Kelly [18:30] It’s something I’ve really enjoyed as well, like my husband’s company only recently started implementing a work from home policy, which is like, think it’s one day a week or one day every other week is still not a lot, but it’s a start. But when you know when he has to go on a business trip, like a lot to go to Chicago for a week or New York per week or wherever it might be. I could just go with him because I can just work from wherever and that’s it. I’m still working. And obviously I’m my own boss. So ignore that part. But like yeah, for other people who have a different person running the company. It’s a major perk to be able to, you know, travel with your loved ones, travel with your family and continue working and not use that vacation time.

Emma [19:09] Well, yeah, especially for me like working abroad. It’s not like I can just fly home for a weekend trip. Like when I fly home, it’s a solid, like nine to 12 hour process to get home. And so, you know, my family is getting older, and it’s not something I can just do on a whim. And the ability to go work from home for a week or two is just invaluable to me. So

Ali [19:29] totally. And then I think the other really big benefit and I kind of hinted at this earlier with my students is that you can have a lot more of a geographic at least diverse team, where people can be coming from anywhere within, I guess, the legal requirements of your company, but instead of everybody having to be in the same city, or a set of cities, if you have multiple offices, they can be anywhere and so you can have people from Iowa, Kansas In these places that aren’t necessarily tech hubs contributing to your team, and that definitely brings a diversity that a lot of city based companies wouldn’t be able to have. So I think that that is a really big pro of allowing distributed teams,

Emma [20:16] I think to like, when we think of, like, if your if your company is based in like Chicago, for example, like, and this is to your point to you, but having the ability to hire people from all over the country, and the world allows you to hire diverse people, not just in terms of geography, but from all backgrounds. And I think, you know, there are so many benefits to hiring a diverse team. But this isn’t something you necessarily you don’t have the most diverse candidate pool when you’re just hiring in your little radius around your your business. And so the ability to broaden that to potentially the entire world will allow you to bring so many new perspectives and new people to your team, which is really invaluable. So, so we talked a lot about the cons What? Given all of this? How do you make remote work successful?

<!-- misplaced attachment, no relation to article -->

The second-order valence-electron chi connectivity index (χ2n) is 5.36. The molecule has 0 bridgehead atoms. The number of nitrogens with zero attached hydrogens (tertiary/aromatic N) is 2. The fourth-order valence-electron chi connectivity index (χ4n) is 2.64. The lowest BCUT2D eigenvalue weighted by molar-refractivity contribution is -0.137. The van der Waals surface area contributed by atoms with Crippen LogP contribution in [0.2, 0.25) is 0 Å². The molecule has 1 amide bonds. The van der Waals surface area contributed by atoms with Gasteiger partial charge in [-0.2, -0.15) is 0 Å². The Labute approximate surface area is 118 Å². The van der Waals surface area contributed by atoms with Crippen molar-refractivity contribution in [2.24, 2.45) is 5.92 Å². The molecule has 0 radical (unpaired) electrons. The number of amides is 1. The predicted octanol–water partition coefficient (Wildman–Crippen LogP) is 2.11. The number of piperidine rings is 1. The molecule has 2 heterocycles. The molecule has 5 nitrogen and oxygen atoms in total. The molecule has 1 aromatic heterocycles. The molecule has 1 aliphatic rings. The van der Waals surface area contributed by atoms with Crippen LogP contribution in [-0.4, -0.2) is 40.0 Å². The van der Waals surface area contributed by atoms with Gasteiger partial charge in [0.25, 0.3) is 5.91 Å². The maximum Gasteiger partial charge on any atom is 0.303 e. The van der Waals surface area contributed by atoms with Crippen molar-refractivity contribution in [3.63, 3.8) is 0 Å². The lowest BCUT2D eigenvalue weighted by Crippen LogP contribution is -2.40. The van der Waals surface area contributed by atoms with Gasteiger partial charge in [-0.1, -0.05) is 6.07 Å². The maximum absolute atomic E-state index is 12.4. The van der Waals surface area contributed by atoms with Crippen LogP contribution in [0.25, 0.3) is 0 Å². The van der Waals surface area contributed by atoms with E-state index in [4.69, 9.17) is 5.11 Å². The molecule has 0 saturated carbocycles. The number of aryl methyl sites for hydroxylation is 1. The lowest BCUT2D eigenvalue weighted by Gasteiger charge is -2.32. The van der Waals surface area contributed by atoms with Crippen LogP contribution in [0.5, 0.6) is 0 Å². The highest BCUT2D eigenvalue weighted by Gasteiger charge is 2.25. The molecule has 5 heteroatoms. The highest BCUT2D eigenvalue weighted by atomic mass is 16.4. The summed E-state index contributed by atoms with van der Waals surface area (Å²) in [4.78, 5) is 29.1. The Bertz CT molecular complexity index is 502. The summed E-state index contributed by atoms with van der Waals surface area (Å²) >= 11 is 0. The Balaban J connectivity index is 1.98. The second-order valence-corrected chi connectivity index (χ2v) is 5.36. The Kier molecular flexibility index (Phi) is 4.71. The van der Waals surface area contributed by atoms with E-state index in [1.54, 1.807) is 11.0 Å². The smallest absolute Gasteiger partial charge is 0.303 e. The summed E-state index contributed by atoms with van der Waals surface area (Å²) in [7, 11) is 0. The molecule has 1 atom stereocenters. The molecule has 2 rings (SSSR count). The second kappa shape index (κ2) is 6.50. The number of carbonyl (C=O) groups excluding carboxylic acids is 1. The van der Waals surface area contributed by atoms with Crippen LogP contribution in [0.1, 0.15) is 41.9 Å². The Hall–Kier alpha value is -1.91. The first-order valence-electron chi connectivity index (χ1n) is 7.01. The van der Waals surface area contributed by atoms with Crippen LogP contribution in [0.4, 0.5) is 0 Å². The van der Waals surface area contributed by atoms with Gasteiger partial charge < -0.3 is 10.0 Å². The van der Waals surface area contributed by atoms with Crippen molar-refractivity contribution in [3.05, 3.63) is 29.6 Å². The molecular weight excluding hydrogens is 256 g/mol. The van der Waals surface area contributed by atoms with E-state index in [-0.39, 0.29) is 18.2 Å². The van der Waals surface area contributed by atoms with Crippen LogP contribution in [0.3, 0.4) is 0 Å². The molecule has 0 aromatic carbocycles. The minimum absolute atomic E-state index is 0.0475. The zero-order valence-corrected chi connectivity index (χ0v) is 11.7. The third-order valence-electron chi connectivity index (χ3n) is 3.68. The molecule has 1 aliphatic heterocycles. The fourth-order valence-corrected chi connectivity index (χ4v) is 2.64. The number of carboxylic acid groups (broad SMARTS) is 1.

Ali [21:05] Uh, one other one that I wanted to talk about really quickly is for the flexibility of if you have like children or something along those lines, or you have a family being able to go pick up your kids during the day or something like that, I think that that would be really beneficial as well. Just wanted to put that

Emma [21:22] Well, I think and this maybe warrants a little bit larger of a discussion to is like this whole stigma around like, women who are having a family, like we always look at women and think like, oh, if you’re pregnant, like it’s going to hinder your career. And I think to some extent, unfortunately, that has been the case. I think allowing your employees to work remotely opens up new opportunities in this area and can hopefully alleviate some of these negatives, maybe of this. The stigma is like, let’s help break down these stigmas of like, oh, if you’re a woman and you’re pregnant, it’s going to be negative, like your career is going to be over. It’s like well, if you provide remote opportunities as well, and you know, it’s not just women staying home with Children, let’s just be clear about that as well. This provides any parent the opportunity to stay at home with the children or leave early to pick them up. And I think that’s, that is like a huge benefit that we don’t really discuss.